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If you’re itching to take a summer trip but the thought of soaring temperatures and high-season crowds gives you pause, consider visiting a destination that receives the lion’s share of its visitors in the winter months. From high-altitude ski resorts to pristine landscapes set just below the North Pole, there are a number of places traditionally thought of as winter destinations that shouldn’t be written off for a summer trip. Here are a few of the best cold-weather hotspots that are even better in summer.
The “land of fire and ice” brings to mind images of frozen glaciers and steaming hot springs ringed by snow, but this island country set on the rim of the Arctic Circle is, in truth, best visited in summer. In addition to endless sunlight (21 hours a day on average) that’ll allow you to stretch your sightseeing time to the max, you can also take advantage of peak puffin- and whale-spotting season; highland hiking and 4x4 adventures; iceberg cruises in the Jökulsárlón glacier lagoon; and summer festivals and events.
Millions of visitors flock to Sapporo in the winter to hit Japan’s top ski resort or attend the weeklong Snow Festival held each February, but Hokkaido’s capital city is equally captivating in the summer months. Outdoor enthusiasts can cycle around Lake Shikotsu; explore the hiking trails on Mt. Moiwa and in the Nopporo Forest Park; or soak in the hot springs at Hoheikyo Onsen. The city itself offers plenty to do for both culture enthusiasts and gourmands, too, from architecture walks to beer crawls and food market visits.
Alaska and snow may go hand-in-hand, but America’s Last Frontier is a summer sleeper for adventure seekers and lovers of the great outdoors. Its vast forests, frozen lakes, and iced-over rivers come to life in the warmer months of the year, offering unbeatable wildlife spotting by land and whale-watching by sea from early morning to after midnight—sunlight here can stretch up to 22 hours a day. Inland highways and railways cleared of ice are ideal for scenic road trips through the state’s interior or Denali National Park, although you can also enjoy bird’s-eye views of the latter on a flightseeing tour. Plus, the handful of cities in the state shake off their winter slumber to host warm(er)-weather events and festivals come summer.
Perhaps the world’s most famous skiing mecca, these towering peaks transform into a hiking and biking paradise once the snow melts. And the adventure isn’t limited to the trails—you can paddle across crystalline Alpine lakes, hop on a high-altitude train for spellbinding views, white-water raft down rushing rivers, or paraglide across the peaks. If you want to pop into winter for a few hours halfway through the year, strap on your skis and head to the slopes on Zermatt that offer year-round snow.
Like the nearby Swiss Alps, Italy’s UNESCO-listed Dolomites are a world-class ski destination, but those in the know visit in the summer months to savor the spectacular views, food, and trails with a fraction of the winter crowds. Set within striking distance of Venice, these peaks are ideal for a hiking day trip—adventurous hikers can take on one of the famed via ferrata trails with an expert guide—or scenic driving tour, as well as outdoor adventures such as canyoning or rock climbing. This area is also dotted with chic Alpine towns including Madonna di Campiglio and Cortina d’Ampezzo, home to Michelin-starred restaurants and exclusive shopping all year round.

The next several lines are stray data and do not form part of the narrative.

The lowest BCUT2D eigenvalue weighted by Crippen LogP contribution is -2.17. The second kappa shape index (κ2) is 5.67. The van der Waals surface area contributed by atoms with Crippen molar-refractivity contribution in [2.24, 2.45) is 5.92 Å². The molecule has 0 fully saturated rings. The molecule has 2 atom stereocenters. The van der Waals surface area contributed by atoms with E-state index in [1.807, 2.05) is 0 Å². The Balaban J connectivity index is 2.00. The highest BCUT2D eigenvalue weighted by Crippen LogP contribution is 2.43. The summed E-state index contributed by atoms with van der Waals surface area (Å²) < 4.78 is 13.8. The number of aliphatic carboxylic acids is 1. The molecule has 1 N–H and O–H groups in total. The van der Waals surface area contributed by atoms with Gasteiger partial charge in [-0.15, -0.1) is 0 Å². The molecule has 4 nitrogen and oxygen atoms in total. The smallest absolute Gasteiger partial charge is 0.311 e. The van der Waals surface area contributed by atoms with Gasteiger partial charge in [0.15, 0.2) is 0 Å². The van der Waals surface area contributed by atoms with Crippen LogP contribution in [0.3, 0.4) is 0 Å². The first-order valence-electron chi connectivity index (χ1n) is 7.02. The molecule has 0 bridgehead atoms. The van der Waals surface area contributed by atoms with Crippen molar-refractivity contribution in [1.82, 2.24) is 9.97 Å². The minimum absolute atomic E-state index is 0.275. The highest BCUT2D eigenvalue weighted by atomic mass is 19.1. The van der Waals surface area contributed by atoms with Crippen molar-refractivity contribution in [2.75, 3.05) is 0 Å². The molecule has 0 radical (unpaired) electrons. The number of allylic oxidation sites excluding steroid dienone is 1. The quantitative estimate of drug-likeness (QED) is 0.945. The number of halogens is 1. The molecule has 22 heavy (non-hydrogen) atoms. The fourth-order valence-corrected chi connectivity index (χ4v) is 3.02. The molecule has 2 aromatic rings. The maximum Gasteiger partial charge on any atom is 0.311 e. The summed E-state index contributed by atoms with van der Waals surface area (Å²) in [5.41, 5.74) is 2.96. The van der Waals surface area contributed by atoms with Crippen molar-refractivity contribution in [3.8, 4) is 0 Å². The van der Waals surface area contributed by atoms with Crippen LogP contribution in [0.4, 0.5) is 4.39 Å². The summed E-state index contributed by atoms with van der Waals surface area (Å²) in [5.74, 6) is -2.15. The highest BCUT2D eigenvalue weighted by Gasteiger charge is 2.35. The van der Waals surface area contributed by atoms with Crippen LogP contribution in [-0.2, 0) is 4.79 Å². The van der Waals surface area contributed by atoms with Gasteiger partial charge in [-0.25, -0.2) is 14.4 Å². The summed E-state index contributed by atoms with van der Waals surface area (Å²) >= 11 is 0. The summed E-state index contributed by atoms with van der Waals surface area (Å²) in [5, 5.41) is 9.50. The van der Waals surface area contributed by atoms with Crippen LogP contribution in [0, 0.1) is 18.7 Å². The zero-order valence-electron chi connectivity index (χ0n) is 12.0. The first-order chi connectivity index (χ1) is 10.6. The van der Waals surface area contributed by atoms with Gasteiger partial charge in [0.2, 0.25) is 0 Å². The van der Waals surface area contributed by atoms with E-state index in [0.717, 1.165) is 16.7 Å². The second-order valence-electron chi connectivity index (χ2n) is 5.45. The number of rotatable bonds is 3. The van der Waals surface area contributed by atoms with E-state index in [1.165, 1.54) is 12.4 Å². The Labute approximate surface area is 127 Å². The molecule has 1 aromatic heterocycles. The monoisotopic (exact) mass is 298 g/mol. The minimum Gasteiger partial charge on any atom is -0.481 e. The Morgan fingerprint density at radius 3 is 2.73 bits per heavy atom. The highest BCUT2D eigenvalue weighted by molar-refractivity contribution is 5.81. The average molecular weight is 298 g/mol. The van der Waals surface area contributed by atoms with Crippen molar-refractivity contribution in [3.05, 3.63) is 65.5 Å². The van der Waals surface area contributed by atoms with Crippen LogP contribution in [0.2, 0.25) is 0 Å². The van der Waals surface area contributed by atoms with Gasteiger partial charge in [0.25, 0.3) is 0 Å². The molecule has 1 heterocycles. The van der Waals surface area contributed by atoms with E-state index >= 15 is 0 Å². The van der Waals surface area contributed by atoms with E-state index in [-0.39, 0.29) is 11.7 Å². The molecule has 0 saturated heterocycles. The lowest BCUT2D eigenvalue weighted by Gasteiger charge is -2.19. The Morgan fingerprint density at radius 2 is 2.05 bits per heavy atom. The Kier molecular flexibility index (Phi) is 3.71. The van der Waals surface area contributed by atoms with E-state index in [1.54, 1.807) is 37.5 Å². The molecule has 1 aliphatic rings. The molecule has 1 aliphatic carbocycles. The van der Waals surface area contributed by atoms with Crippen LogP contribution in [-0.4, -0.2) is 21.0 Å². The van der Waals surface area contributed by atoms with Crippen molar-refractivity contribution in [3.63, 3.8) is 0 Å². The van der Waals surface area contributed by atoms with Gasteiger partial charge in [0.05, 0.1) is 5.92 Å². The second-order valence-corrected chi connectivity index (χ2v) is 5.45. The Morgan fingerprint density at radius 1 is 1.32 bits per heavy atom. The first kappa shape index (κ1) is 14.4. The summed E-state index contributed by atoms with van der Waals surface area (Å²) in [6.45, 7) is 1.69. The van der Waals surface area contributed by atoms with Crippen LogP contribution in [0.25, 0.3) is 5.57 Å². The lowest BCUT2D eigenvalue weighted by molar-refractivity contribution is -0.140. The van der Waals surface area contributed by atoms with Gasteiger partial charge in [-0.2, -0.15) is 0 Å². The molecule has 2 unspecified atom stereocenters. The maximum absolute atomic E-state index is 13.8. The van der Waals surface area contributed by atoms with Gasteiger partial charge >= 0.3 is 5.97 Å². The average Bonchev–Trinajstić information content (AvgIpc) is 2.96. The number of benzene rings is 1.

Host to the immensely popular Ice and Snow Festival each year, Harbin is one of the top winter destinations in Asia. Summer visitors, however, can delve into the less frenetic, more authentic pace of the slower season. Explore cobblestoned Zhongyang Dajie, the old town’s main thoroughfare, lined with the city’s oldest temples, Russian Orthodox churches, and synagogues. Or, delve further into Harbin’s heritage with a walking tour through Russian Town and the city’s Jewish sites; take the cable car across the water to Sun Island; and explore the local cuisine on beer tours or during dumpling-making lessons.
It may be Santa Claus’ home, but this Arctic wilderness offers more than just a wondrous Christmas holiday destination. Vast stretches of untouched landscapes extend from the main city of Rovaniemi for scenic hiking and biking in the Pyhä-Luosto National Park and Kevo Strict Nature Reserve; meanwhile, animal lovers can observe dozens of Arctic species at the Ranua Wildlife Park or learn how to mush on a husky-drawn wheeled cart. And Arktikum is Finland’s top museum no matter what the season.
The American answer to Switzerland's Alps, the Rocky Mountains that cut through Colorado are a winter paradise of dazzling peaks, trendy resorts, and powder-covered pistes. The fun doesn’t end with spring, however. Warm summer days reveal unparalleled trails for adventuring out on foot or two wheels; ziplining thrills; delightful mountain towns thick with art galleries and fine dining; and water sports from kayaking to white-water rafting. For fabulous views over one of the most dramatic landscapes in the Lower 48, take off by hot-air balloon as the sun rises above the Rockies.